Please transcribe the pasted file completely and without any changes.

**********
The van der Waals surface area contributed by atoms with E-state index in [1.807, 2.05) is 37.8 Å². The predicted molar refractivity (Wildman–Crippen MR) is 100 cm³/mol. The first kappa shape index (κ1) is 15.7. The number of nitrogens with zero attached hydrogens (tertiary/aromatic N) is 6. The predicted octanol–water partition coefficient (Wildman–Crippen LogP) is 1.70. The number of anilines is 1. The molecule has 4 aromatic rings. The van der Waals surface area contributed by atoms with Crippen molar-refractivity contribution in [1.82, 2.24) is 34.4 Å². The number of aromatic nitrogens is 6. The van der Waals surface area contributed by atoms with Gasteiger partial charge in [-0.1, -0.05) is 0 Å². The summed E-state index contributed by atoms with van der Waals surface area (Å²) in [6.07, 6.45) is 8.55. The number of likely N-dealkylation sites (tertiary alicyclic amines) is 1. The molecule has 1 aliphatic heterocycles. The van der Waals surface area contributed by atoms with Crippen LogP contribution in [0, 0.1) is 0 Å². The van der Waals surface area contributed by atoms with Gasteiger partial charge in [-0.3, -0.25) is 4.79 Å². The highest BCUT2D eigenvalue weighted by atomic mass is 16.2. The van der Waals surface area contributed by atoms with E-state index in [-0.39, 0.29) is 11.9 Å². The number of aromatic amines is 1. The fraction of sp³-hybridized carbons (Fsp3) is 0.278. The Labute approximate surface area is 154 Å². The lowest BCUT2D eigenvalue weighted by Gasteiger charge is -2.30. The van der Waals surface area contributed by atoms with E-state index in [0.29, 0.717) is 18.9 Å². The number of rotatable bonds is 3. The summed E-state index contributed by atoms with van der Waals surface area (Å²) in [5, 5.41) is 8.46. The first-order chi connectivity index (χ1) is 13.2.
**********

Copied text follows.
The van der Waals surface area contributed by atoms with E-state index in [1.807, 2.05) is 37.8 Å². The predicted molar refractivity (Wildman–Crippen MR) is 100 cm³/mol. The first kappa shape index (κ1) is 15.7. The number of nitrogens with zero attached hydrogens (tertiary/aromatic N) is 6. The predicted octanol–water partition coefficient (Wildman–Crippen LogP) is 1.70. The number of anilines is 1. The molecule has 4 aromatic rings. The van der Waals surface area contributed by atoms with Crippen molar-refractivity contribution in [1.82, 2.24) is 34.4 Å². The number of aromatic nitrogens is 6. The van der Waals surface area contributed by atoms with Gasteiger partial charge in [-0.1, -0.05) is 0 Å². The summed E-state index contributed by atoms with van der Waals surface area (Å²) in [6.07, 6.45) is 8.55. The number of likely N-dealkylation sites (tertiary alicyclic amines) is 1. The molecule has 1 aliphatic heterocycles. The van der Waals surface area contributed by atoms with Crippen LogP contribution in [0, 0.1) is 0 Å². The van der Waals surface area contributed by atoms with Gasteiger partial charge in [-0.3, -0.25) is 4.79 Å². The highest BCUT2D eigenvalue weighted by atomic mass is 16.2. The van der Waals surface area contributed by atoms with E-state index in [-0.39, 0.29) is 11.9 Å². The number of aromatic amines is 1. The fraction of sp³-hybridized carbons (Fsp3) is 0.278. The Labute approximate surface area is 154 Å². The lowest BCUT2D eigenvalue weighted by Gasteiger charge is -2.30. The van der Waals surface area contributed by atoms with E-state index in [0.29, 0.717) is 18.9 Å². The number of rotatable bonds is 3. The summed E-state index contributed by atoms with van der Waals surface area (Å²) in [5, 5.41) is 8.46. The first-order chi connectivity index (χ1) is 13.2.